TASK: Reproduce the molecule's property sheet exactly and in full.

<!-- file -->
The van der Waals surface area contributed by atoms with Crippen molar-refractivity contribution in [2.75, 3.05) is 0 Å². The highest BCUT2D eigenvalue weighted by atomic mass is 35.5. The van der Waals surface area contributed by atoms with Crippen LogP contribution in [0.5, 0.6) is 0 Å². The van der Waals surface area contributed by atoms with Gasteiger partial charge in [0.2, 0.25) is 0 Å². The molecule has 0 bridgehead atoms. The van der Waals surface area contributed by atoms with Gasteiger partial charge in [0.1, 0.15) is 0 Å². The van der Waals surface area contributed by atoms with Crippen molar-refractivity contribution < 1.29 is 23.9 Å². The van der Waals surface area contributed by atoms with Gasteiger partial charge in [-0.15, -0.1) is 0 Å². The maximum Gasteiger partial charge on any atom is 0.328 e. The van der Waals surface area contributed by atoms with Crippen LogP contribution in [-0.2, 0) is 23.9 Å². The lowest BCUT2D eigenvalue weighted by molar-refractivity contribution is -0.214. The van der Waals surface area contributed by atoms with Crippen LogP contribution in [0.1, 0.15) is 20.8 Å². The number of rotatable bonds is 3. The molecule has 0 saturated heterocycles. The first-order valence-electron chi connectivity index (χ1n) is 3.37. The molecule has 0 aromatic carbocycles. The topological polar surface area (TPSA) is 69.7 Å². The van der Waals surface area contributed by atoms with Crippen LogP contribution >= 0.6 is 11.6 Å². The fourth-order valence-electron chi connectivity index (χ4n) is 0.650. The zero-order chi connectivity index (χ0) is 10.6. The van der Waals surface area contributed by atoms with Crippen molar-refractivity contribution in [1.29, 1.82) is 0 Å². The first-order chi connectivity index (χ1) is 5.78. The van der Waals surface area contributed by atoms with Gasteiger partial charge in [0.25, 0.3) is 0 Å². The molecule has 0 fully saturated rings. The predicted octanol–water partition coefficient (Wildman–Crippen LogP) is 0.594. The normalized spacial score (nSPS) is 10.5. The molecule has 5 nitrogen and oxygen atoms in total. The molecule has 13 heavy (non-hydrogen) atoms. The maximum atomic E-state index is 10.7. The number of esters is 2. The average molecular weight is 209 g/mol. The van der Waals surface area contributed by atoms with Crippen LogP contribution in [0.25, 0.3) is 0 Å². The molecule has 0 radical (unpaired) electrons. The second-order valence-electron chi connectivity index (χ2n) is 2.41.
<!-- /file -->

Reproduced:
The van der Waals surface area contributed by atoms with Crippen molar-refractivity contribution in [2.75, 3.05) is 0 Å². The highest BCUT2D eigenvalue weighted by atomic mass is 35.5. The van der Waals surface area contributed by atoms with Crippen LogP contribution in [0.5, 0.6) is 0 Å². The van der Waals surface area contributed by atoms with Gasteiger partial charge in [0.2, 0.25) is 0 Å². The molecule has 0 bridgehead atoms. The van der Waals surface area contributed by atoms with Gasteiger partial charge in [0.1, 0.15) is 0 Å². The van der Waals surface area contributed by atoms with Crippen molar-refractivity contribution < 1.29 is 23.9 Å². The van der Waals surface area contributed by atoms with Gasteiger partial charge in [-0.15, -0.1) is 0 Å². The maximum Gasteiger partial charge on any atom is 0.328 e. The van der Waals surface area contributed by atoms with Crippen LogP contribution in [-0.2, 0) is 23.9 Å². The lowest BCUT2D eigenvalue weighted by molar-refractivity contribution is -0.214. The van der Waals surface area contributed by atoms with Crippen LogP contribution in [0.1, 0.15) is 20.8 Å². The number of rotatable bonds is 3. The molecule has 0 saturated heterocycles. The first-order valence-electron chi connectivity index (χ1n) is 3.37. The molecule has 0 aromatic carbocycles. The topological polar surface area (TPSA) is 69.7 Å². The van der Waals surface area contributed by atoms with Crippen LogP contribution >= 0.6 is 11.6 Å². The fourth-order valence-electron chi connectivity index (χ4n) is 0.650. The zero-order chi connectivity index (χ0) is 10.6. The van der Waals surface area contributed by atoms with Crippen molar-refractivity contribution in [1.29, 1.82) is 0 Å². The first-order chi connectivity index (χ1) is 5.78. The van der Waals surface area contributed by atoms with Gasteiger partial charge in [0.25, 0.3) is 0 Å². The molecule has 0 fully saturated rings. The predicted octanol–water partition coefficient (Wildman–Crippen LogP) is 0.594. The normalized spacial score (nSPS) is 10.5. The molecule has 5 nitrogen and oxygen atoms in total. The molecule has 13 heavy (non-hydrogen) atoms. The maximum atomic E-state index is 10.7. The number of esters is 2. The average molecular weight is 209 g/mol. The van der Waals surface area contributed by atoms with Crippen LogP contribution in [0.25, 0.3) is 0 Å². The molecule has 0 radical (unpaired) electrons. The second-order valence-electron chi connectivity index (χ2n) is 2.41.